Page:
Encased in thick walls, Ushaiger is a labyrinth of winding alleyways, shaded pathways and timber-framed walkways, crossing between hundreds of mud houses. The village is divided into districts and bisected by groves of palm trees, and includes a cluster of beautifully renovated houses. These offer a stunning example of Najdi architecture, with its distinctive triangular windows and roofs, and ornately carved wooden doors. Some still bear the names of the families who lived there.

Don’t miss the Al Salem museum, which the village residents established themselves, with its vast collection of artefacts including elaborately embroidered clothing, jewellery and ceramics, as well as weapons and cooking utensils. Speak up if you have questions: friendly residents will happily explain their provenance and regale you with stories about Ushaiger and its history.

Afterwards, wander through the narrow streets and covered lanes to admire feats of engineering that remain exactly as they have been for hundreds of years. You can even enter some of the empty houses and climb the stairs to look out over the surrounding oasis and farmlands. When the hunger pangs kick in, there’s a small restaurant (open on Fridays) that serves simple, but delicious food. They charge by weight, so go easy on the meat.

No visit to Ushaiger is complete without a drive up the nearby mountain road to take in the golden sunset and gaze down at the sprawling village spread beneath you.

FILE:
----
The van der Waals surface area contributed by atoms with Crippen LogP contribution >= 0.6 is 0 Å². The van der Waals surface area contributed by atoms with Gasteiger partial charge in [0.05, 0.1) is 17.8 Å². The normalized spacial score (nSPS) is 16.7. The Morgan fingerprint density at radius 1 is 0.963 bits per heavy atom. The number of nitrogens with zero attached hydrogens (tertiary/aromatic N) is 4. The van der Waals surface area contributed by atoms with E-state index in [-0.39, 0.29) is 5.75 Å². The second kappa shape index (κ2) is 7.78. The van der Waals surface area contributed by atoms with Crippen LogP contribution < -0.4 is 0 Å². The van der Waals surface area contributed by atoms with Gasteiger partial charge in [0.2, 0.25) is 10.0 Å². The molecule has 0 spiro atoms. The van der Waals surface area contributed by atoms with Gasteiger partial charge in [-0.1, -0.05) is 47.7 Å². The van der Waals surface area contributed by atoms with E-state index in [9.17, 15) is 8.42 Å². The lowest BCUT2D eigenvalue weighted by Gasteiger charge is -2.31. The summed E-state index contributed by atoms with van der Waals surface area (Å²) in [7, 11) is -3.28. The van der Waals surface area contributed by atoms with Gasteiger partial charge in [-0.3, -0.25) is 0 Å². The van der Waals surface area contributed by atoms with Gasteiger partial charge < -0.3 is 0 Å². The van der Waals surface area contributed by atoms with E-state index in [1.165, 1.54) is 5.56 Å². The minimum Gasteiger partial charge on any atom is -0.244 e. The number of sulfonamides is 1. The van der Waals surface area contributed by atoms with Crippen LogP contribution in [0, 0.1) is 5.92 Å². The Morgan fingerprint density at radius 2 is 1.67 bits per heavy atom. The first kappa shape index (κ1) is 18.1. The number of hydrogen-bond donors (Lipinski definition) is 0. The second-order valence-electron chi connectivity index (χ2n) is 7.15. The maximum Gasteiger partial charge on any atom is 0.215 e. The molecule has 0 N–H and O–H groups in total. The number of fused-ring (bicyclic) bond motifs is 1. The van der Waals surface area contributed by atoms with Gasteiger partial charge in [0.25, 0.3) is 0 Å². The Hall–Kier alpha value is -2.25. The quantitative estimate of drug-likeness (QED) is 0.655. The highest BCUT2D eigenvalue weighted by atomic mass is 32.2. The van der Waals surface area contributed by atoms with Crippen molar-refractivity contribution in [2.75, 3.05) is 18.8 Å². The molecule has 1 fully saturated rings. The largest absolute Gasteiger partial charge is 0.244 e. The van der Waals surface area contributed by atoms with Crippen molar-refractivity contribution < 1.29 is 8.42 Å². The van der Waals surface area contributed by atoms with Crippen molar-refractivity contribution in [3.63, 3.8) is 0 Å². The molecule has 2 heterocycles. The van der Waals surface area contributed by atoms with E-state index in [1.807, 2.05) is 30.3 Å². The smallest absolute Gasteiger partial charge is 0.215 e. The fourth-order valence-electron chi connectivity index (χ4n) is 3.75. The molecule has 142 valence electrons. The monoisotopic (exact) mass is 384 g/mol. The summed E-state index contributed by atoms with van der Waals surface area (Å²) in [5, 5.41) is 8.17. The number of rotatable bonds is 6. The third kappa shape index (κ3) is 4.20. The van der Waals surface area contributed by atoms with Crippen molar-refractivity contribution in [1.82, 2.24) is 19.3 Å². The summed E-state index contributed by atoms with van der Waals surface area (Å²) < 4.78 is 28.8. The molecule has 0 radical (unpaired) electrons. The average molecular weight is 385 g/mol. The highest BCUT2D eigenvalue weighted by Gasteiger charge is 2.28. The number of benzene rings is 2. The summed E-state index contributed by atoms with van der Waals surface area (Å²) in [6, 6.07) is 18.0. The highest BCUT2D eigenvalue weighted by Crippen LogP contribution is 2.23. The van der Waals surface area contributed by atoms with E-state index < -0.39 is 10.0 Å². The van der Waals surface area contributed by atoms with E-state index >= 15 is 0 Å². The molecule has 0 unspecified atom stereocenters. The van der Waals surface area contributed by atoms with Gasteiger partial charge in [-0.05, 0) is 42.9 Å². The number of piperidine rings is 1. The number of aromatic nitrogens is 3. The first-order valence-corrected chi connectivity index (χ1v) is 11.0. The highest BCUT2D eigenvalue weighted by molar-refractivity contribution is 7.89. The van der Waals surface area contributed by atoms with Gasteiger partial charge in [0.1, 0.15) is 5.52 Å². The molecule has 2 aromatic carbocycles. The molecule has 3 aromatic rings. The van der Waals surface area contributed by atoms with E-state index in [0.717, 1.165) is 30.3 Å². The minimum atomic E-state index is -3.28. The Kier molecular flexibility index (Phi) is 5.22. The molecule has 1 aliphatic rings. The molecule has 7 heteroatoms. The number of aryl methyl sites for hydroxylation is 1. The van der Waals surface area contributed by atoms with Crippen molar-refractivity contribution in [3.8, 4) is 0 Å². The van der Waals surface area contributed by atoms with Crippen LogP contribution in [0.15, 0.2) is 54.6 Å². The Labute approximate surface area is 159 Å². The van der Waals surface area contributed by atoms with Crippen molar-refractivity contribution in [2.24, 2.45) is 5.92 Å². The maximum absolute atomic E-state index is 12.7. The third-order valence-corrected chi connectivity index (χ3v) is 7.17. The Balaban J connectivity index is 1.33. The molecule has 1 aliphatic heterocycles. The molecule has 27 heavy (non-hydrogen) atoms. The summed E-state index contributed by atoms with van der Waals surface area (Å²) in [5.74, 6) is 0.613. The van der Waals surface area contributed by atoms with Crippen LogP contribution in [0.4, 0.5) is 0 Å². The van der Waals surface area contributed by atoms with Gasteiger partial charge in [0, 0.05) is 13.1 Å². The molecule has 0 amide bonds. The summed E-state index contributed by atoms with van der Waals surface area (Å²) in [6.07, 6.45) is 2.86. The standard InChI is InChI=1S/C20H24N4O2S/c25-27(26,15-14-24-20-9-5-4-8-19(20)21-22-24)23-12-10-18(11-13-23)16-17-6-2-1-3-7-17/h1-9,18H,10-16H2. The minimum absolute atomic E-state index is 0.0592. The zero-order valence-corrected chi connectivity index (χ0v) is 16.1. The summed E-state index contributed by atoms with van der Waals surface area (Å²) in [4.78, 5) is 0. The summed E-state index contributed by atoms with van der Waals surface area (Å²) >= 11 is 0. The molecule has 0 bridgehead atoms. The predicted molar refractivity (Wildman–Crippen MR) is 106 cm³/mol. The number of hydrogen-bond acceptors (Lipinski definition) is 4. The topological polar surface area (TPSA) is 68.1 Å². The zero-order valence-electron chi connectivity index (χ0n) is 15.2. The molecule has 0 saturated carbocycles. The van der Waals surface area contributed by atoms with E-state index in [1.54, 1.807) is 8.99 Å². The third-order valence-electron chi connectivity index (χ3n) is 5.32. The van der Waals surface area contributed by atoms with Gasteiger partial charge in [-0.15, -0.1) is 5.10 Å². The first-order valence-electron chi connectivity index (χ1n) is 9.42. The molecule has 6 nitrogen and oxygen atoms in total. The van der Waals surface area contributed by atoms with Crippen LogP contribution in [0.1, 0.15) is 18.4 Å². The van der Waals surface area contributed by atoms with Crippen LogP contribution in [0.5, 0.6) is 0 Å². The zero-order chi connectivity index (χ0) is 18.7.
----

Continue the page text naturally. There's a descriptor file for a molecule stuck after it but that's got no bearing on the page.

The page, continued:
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Ushaiger Heritage Village


Dive into Saudi Arabia’s cultural hub.

When the King Abdulaziz Center for World Culture, known as ‘Ithra’ (‘enrichment’ in Arabic), opened in 2017, it became an instant icon; not only because of its jaw-dropping design, which represents a throng of oil-bearing rocks smoothed by desert winds, all wrapped in a 350-km-long steel pipe; but also its ambitious vision as Saudi Arabia’s first all-cultural destination. Quite simply, it’s a structure that must be seen to be believed.

Inside, you will find a staggering 85,000 m2 of space, housing a museum, theatre, library, cinema, exhibition galleries, ideas lab and knowledge tower. Such is the scale of its halls, and spectacular architecture that it may take you a full day to appreciate Ithra’s wonders.